The average object brightness is a function of the light energy distribution illuminating the object and the attenuation of this light due, for example, to the aperture 25 referred to above. That is, B=KB.sub.o, where B.sub.o is the object brightness. Therefore, E.sub.i =TWKB.sub.o cos.sup.4 φ. However, we can write K=K.sub.A K.sub.A is the aperture width ratio and K.sub.ill is the object illumination intensity ratio. Thus, we can write that E.sub.i = TWK.sub.A K.sub.ill B.sub.o cos.sup.4 φ.
In order to insure that E.sub.i is a constant across the image plane, we set K.sub.A =1/K.sub.ill cos.sup.4 φ.
Accordingly, by employing the fixed aperture of aperture width ratio K.sub.A we can reduce image intensity variations as a function of reduction mode, cos.sup.4 φ, and object illumination variations.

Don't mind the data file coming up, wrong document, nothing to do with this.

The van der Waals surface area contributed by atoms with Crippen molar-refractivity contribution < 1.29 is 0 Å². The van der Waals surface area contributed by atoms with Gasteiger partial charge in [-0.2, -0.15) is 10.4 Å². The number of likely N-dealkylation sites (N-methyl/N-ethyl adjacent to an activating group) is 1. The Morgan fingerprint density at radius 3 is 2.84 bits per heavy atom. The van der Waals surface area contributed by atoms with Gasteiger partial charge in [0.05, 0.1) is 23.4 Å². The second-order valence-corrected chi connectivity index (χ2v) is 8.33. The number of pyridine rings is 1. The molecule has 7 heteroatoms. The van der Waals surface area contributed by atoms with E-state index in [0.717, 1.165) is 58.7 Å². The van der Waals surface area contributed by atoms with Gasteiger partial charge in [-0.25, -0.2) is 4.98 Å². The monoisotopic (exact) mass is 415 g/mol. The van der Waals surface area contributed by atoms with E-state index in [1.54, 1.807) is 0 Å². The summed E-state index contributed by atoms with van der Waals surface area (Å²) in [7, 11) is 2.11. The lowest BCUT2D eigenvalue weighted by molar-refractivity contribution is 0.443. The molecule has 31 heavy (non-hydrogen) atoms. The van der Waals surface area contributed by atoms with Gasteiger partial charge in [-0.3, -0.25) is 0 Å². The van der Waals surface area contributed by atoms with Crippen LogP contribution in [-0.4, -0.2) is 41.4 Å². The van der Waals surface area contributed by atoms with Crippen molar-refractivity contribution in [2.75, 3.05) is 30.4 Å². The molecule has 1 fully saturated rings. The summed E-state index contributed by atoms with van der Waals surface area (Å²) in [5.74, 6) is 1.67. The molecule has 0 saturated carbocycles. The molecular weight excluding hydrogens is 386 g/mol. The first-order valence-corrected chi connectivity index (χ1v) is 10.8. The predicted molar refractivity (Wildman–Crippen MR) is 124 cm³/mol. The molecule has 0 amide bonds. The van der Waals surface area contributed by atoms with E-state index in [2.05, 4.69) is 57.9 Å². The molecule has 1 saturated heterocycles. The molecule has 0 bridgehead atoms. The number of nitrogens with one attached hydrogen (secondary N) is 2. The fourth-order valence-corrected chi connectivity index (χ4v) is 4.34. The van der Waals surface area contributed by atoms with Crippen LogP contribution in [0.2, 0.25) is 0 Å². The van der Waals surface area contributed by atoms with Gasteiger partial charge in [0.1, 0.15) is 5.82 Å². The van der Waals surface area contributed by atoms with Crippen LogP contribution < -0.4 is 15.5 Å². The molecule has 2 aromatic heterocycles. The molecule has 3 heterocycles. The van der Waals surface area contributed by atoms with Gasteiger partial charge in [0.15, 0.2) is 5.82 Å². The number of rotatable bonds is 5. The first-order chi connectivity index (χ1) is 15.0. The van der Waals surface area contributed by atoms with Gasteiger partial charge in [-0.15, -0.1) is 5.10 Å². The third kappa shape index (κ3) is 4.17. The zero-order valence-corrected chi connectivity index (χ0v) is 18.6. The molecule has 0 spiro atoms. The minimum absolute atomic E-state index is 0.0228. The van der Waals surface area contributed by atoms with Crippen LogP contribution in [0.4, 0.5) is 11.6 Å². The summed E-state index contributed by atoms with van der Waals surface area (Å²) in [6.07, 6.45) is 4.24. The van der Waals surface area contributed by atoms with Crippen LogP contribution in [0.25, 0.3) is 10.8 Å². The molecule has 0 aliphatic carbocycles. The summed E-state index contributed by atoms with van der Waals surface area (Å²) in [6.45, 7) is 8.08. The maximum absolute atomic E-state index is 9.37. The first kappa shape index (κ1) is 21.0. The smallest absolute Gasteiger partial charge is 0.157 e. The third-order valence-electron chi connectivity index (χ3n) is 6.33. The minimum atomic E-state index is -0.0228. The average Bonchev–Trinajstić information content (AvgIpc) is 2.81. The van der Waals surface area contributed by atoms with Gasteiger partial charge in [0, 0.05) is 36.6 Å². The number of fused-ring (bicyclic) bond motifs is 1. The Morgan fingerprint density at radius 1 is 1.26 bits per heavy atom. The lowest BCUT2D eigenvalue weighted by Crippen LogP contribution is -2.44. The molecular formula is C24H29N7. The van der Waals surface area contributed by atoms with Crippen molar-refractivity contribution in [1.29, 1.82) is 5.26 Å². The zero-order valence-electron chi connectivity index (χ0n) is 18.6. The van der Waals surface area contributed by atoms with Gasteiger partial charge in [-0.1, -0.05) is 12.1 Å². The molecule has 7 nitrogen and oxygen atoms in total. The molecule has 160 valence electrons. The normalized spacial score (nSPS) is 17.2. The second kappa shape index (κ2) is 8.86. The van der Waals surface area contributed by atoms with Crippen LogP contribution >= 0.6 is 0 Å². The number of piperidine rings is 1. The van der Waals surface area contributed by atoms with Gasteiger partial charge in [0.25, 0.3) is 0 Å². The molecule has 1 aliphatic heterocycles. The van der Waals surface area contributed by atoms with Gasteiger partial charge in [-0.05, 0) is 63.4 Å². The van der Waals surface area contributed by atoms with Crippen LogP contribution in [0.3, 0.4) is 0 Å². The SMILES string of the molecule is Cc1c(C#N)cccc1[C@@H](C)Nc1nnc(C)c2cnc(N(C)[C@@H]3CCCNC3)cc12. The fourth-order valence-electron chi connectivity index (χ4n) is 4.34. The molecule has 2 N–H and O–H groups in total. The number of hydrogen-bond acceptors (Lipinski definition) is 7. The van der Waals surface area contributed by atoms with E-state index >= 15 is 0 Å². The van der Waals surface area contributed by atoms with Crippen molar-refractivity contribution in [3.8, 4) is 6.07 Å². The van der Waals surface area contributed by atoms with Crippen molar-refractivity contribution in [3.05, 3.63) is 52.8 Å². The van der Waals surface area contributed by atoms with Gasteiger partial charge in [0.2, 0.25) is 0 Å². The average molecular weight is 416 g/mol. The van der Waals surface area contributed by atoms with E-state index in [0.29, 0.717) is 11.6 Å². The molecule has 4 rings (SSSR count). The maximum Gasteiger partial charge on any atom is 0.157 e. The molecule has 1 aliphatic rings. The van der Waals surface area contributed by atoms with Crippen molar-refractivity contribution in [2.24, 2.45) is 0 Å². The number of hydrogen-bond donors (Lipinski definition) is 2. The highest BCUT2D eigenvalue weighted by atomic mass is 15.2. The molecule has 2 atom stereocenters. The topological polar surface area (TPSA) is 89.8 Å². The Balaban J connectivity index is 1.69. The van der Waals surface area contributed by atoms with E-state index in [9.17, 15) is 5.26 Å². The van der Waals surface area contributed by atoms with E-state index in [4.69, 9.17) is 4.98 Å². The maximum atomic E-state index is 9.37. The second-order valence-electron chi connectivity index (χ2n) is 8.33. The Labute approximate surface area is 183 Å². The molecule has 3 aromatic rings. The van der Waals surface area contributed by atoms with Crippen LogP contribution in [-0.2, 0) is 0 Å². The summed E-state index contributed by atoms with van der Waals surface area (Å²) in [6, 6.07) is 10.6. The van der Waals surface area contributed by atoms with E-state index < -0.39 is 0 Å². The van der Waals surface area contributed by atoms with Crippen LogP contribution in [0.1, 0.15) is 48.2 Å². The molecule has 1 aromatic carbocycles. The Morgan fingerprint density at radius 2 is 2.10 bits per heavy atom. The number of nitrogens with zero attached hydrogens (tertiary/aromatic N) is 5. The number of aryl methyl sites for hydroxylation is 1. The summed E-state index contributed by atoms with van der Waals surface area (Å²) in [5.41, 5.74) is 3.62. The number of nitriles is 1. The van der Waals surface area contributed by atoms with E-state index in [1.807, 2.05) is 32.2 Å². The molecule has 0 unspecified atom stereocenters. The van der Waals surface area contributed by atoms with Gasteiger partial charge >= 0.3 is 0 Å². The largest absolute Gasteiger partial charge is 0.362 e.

A practical copying machine will not have an object illumination footprint which is constant across the object, and therefore, the aperture width ratio must also reflect shaping to reduce intensity variations as a result of object illumination variation caused by the particular illumination package employed. For example, FIG. 4 is the object illumination profile for a practical illumination package. It can be seen that, for example, the illumination changes by a factor of more than two to one from the reference edge across the object width.